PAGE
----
• Christian Aagaard Larsen
  • Nicolai Krogh Jørgensen
This report presents the process of creating and evaluating different interaction methods for virtual reality applications using Head-Mounted Display (HMD) technology. Virtual Reality (VR) has, in recent years, moved from being primarily available to academics and research to be something that is available to consumers at a reasonable price. Virtual reality with HMDs has many use areas, and as the sales continue to rise and more and more consumers, and companies, get their hands on a VR-system, the requirements for these systems will steadily increased, also increasing the need for more, and better, interaction possibilities. Currently, virtual reality with HMDs is primarily used for visualisation and is missing something that computers have had almost since their conception: a common way to interact with it, i.e. mouse and keyboard for computers. The aim of this project was to explore various interaction methods with the purpose of being able to precisely move, place, and align objects with one another in virtual reality in a fast and reliable manner. We identified strengths and weaknesses of the interaction methods through user experiments gathering both quantitative and qualitative feedback from the users. The results of this experiment showed that some interaction methods are faster and easier to use than others, and that the learning rate differs between them. We also attempt to show correlation between variables, such as the age of participants and how fast they were. These results showed that some methods lend themselves better for certain situations; some being better if the users have more time to to get accustomed to them, whilst other are a better choice should the system require the user to be able to pick it up and use it without much training. We also showed that there did indeed seem to be some correlation between age, hours spent on computers, playing games, and participants completion times. However, no causation was proven. Important to note is that the project was only able to cover a portion of possible interaction methods in virtual reality and a lot more could be explored in the future.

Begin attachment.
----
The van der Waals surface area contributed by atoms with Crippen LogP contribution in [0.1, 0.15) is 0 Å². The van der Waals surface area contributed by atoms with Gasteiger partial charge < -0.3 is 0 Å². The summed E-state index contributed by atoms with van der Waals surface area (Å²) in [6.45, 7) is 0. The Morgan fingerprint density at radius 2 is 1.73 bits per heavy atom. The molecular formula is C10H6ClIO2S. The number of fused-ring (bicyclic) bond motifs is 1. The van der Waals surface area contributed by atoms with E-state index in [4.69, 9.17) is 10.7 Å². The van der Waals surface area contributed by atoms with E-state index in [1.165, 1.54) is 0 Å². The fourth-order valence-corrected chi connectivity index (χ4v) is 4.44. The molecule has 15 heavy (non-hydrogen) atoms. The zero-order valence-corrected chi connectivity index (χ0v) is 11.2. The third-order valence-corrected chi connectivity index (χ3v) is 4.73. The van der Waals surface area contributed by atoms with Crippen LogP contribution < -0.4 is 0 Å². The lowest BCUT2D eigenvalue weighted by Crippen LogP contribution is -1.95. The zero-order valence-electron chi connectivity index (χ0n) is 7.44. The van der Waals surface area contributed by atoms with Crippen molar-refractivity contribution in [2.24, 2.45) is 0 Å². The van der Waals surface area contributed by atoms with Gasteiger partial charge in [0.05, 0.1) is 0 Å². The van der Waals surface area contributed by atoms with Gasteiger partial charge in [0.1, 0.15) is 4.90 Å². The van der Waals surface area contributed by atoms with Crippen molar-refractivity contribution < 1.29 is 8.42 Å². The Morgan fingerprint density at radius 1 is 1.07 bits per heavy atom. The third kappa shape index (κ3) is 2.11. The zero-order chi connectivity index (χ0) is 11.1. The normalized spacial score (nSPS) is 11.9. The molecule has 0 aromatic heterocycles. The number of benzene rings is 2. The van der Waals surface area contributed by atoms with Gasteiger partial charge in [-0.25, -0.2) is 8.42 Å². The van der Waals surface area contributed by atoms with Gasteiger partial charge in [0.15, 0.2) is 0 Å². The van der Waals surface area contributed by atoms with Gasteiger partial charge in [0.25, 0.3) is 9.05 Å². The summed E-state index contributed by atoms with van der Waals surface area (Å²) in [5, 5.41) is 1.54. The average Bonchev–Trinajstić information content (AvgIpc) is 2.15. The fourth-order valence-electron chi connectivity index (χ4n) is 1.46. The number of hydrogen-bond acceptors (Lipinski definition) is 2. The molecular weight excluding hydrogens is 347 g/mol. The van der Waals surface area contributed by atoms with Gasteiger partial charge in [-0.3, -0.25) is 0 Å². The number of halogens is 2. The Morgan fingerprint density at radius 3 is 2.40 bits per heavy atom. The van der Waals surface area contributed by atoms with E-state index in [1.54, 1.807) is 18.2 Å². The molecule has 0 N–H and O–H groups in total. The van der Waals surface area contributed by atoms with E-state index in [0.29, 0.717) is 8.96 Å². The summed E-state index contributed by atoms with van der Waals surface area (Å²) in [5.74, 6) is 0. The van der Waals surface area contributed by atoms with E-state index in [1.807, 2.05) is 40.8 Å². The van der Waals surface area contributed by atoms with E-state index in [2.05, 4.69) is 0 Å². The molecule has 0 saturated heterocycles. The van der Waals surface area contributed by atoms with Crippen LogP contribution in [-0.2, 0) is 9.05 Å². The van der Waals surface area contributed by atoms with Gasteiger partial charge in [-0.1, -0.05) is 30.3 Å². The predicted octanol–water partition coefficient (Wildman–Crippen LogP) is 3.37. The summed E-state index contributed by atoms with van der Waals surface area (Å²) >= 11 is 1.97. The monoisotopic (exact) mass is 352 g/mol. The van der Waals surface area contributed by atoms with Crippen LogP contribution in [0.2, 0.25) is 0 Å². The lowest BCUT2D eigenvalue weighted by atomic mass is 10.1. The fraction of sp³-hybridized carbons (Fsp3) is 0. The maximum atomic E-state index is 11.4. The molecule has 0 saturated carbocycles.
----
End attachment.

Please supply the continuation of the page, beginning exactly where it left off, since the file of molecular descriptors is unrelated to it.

Publication date8 Jun 2017
Number of pages96
ID: 259413432